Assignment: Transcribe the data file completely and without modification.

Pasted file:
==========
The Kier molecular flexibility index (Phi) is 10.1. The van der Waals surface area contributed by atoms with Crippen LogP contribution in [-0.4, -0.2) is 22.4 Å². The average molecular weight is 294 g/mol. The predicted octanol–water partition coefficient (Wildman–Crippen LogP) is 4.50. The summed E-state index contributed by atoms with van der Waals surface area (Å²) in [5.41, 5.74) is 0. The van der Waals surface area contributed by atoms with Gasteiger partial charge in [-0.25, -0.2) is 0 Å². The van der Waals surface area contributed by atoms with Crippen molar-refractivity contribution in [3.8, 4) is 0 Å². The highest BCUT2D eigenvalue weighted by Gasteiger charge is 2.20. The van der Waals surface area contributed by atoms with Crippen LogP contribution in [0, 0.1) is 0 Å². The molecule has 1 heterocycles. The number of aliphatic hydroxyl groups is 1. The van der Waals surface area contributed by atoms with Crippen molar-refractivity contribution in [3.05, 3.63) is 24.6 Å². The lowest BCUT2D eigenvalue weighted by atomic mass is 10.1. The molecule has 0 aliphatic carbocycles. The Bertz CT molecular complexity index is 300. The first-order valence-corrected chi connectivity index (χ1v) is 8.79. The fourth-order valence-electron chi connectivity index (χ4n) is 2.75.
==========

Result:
The Kier molecular flexibility index (Phi) is 10.1. The van der Waals surface area contributed by atoms with Crippen LogP contribution in [-0.4, -0.2) is 22.4 Å². The average molecular weight is 294 g/mol. The predicted octanol–water partition coefficient (Wildman–Crippen LogP) is 4.50. The summed E-state index contributed by atoms with van der Waals surface area (Å²) in [5.41, 5.74) is 0. The van der Waals surface area contributed by atoms with Gasteiger partial charge in [-0.25, -0.2) is 0 Å². The van der Waals surface area contributed by atoms with Crippen molar-refractivity contribution in [3.8, 4) is 0 Å². The highest BCUT2D eigenvalue weighted by Gasteiger charge is 2.20. The van der Waals surface area contributed by atoms with Crippen LogP contribution in [0, 0.1) is 0 Å². The molecule has 1 heterocycles. The number of aliphatic hydroxyl groups is 1. The van der Waals surface area contributed by atoms with Crippen molar-refractivity contribution in [3.05, 3.63) is 24.6 Å². The lowest BCUT2D eigenvalue weighted by atomic mass is 10.1. The molecule has 0 aliphatic carbocycles. The Bertz CT molecular complexity index is 300. The first-order valence-corrected chi connectivity index (χ1v) is 8.79. The fourth-order valence-electron chi connectivity index (χ4n) is 2.75.